Tuesday, March 27, 2018

Booknote: Furry Nation

Joe Strike, Furry Nation: the True Story of America's Most Misunderstood Subculture. Jersey City, NJ: Cleis Press, 2017.  ISBN: 9781627782326.

Find it in a library near you via WorldCat.
Buy directly from the publisher.
Or you can buy at that giant online retailer everyone loves to hate (but uses anyhow).

Genre: Nonfiction
Subgenre: subcultures, pop culture, furry, cosplay, history, memoir
Format: e-book
Source: Provided by the publisher in exchange for an honest review

The book argues that furry fandom may be new, but the concept of anthropomorphizing animals has been with us for a very long time; it is part of who we are. From ancient native rituals and shamans to Looney Tunes cartoons, anthros have been with us. They continue to live with us in cartoons, furry cosplayers, and sports mascots among others. Joe Strike sets out to tell these stories to the world, and in the process, he strives to dispel myths and stereotypes.

The author opens in the preface by telling us this will be a book "about people: the people who birthed the community, wear the costumes, create the art, attend the conventions-- and maybe enjoy a furry kink or two" (viii). The book is also the author's story. This approach has advantages and disadvantages. An advantage and strength is the presentation of the furry experience's diversity. You do not have to wear a suit to be a furry. The furry experience involves art, media, literature, and other experiences. You can be very overt about it or as private as you wish, especially now with  the Internet. The author strives to display this great diversity through stories and examples. Odds are good many readers may read this book and come to realize they  are a furry too.

A disadvantage is that the book does have a lot of passages that boil down to minutiae. So and so went to this event or that, this newsletter published this or that, then died off, came back, so on. Those small details often read like a dry timetable, yet they do serve to document the experience. What the author has done is document a cultural phenomenon that is not well known outside of insider circles and done his best to make it accessible. It may not the most interesting reading at times, but you can sense the importance. I get the impression that, even with some faults, this is a book that many will read and consult down the road to learn more about the furry experience.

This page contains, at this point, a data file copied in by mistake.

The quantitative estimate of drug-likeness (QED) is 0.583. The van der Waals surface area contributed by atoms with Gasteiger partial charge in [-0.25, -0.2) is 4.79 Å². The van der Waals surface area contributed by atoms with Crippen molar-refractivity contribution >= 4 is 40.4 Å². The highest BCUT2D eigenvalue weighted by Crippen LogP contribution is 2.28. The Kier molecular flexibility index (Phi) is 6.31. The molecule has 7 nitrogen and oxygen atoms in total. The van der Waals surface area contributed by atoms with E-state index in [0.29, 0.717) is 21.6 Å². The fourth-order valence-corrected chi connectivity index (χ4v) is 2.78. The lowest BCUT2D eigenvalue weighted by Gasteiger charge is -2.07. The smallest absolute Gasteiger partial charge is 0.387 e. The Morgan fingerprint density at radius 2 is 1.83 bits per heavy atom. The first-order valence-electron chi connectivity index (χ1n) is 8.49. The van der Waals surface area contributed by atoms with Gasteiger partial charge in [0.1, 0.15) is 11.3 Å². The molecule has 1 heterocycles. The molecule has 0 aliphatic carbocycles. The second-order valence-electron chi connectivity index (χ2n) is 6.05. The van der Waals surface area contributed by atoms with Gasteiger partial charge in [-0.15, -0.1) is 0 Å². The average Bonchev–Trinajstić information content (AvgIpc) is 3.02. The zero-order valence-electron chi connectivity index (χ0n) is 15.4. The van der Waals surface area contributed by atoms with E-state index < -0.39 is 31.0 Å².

Today, the furry experience has gone mainstream for the most part. Conventions and cosplay get regular press coverage. Comics and graphic novels regularly feature furries, and they are more than just furry funny animals. And there are plenty of furry communities online for enthusiasts at all levels as well as for kinksters and fetishists. As the author writes,

"In an age of a million fandoms and mainstream kinks, weirdness is no longer so weird. Perhaps weird is even the new normal: cool, different, and challenging" (326).

The author has taken us on a journey from humble beginnings to furry culture today. These are times when even your local friendly librarian may well be furry.

Overall, I liked the book. Some parts are more interesting than others, but this is still a labor of love as well as an important book of preserving a history and experience. It is not an academic book, but I have a feeling many academics down the road may be taking a look at it. I'd say this is a good addition for public libraries. Academic libraries with strong pop culture programs will want to add this one.

3 out of 5 stars.

* * * * * 

Some additional reading notes:

Goal of a fursona:

"Every culture has an artistic form of self-expression. And that's the true goal of a fursona: creating an animal-based counterpart to your own true inner being" (23). 

What furry is:

"Furry is, by its very nature, a gathering of people who have a strong identification or fascination with animals, an 'alternative'  to conventional attitudes, and as such, welcoming to folks whose attitudes and values differ from the population at large" (43). 

Where most furry activity actually takes place:

"Furry was birthed by cartoon and 'funny animal' comics fans and artists. The majority of furry activity still takes place on paper, and increasingly on computer screens. Fursuiters standing outside the convention hotel are easy to spot, but the buying, selling, and creation of furry art going on inside (or online) is where the real action take place" (80). 

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